The American Bazaar reported on the tragic and completely preventable death of a seven-year-old boy in Illinois almost four years ago. The child was riding in a minivan driven by his then-drunk mother. The van went off the road, ejecting the boy. He died the next morning. The mother's blood alcohol content was found to be 0.226 percent. An open container of alcohol was also located in the vehicle.
Stories like these make many people in Illinois wonder if the state's laws and penalties for drunk driving are tough enough. Just what can happen to a person who is convicted of drunk driving in Illinois?
An overview of penalties
The specific penalties a person may experience after being convicted of a DUI in Illinois may vary based in part on the existence of any previous offenses and whether or not an accident occurred.
In the case referenced above, the mother entered into a plea deal which reduced her potential maximum jail time to seven years.
A standard first-time DUI conviction can take away a person's right to drive and require jail time for up to 12 months and impose a fine up to $2,500. A second offense within 20 years of the first may increase the time without driving privileges from 12 to 60 months. A minimum jail sentence may be required but is also able to be substituted with community service.
It is not until a third offense that drivers face felony charges unless a serious accident occurs. An aggravated DUI charge may result even for a first DUI when serious bodily injury or death results. This is a Class 4 felony in Illinois.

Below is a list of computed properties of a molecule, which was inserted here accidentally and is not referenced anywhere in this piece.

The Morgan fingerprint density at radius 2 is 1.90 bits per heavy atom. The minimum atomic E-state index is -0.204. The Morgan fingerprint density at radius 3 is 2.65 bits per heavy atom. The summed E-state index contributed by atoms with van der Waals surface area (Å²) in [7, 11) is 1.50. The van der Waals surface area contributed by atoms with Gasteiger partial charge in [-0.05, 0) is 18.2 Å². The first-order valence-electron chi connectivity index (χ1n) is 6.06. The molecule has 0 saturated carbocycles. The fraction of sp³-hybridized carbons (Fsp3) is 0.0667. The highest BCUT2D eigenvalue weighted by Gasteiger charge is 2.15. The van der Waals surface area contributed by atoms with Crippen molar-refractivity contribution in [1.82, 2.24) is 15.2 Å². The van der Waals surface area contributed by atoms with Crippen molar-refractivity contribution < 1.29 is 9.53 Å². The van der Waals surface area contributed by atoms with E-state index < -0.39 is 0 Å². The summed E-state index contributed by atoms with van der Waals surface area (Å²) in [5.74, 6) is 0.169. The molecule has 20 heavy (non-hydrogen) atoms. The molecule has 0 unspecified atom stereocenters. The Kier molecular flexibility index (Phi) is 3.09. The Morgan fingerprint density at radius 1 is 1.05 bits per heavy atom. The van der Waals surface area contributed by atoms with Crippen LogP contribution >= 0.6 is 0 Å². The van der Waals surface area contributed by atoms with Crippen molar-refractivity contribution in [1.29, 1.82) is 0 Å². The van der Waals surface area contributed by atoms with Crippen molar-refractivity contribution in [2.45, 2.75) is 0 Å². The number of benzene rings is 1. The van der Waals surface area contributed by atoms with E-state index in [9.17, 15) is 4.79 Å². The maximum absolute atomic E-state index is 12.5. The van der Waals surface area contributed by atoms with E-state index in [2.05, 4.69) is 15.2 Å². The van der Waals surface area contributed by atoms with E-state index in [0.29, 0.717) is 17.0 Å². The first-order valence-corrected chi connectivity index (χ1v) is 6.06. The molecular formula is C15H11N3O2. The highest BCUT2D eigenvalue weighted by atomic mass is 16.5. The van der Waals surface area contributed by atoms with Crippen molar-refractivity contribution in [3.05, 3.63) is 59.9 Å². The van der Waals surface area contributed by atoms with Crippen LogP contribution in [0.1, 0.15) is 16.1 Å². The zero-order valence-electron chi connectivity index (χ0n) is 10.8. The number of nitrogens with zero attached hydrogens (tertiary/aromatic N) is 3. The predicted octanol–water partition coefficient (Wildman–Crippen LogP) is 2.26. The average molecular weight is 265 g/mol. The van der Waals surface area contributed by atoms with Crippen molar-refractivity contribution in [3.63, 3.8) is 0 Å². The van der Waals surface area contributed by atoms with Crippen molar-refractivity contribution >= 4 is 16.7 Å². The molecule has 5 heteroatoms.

Drivers given more opportunity to drive after a DUI conviction
According to Cyberdrive Illinois, starting in January of 2016, people convicted of DUI offenses have had an easier time than before reinstating their driving privileges. Thanks to new laws that went into effect at the beginning of the year, more drunk drivers are back on the road with either Restricted Driving Permits or Monitoring Device Driving Permits.
For example, a person who had previously had at least four drunk driving convictions was subject to a lifetime driver's license revocation. Now, after five years without driving and three proven years without consuming alcohol, that same driver may apply for a Restricted Driving Permit. If granted, the person may operate vehicles installed with an ignition interlock device.
Keeping people safe and seeking compensation
The law is intended to keep people safe. When this does not happen, it is important that compensation be sought. Talking with an attorney after a drunk driving accident is recommended so that victims and family members may get the help they deserve.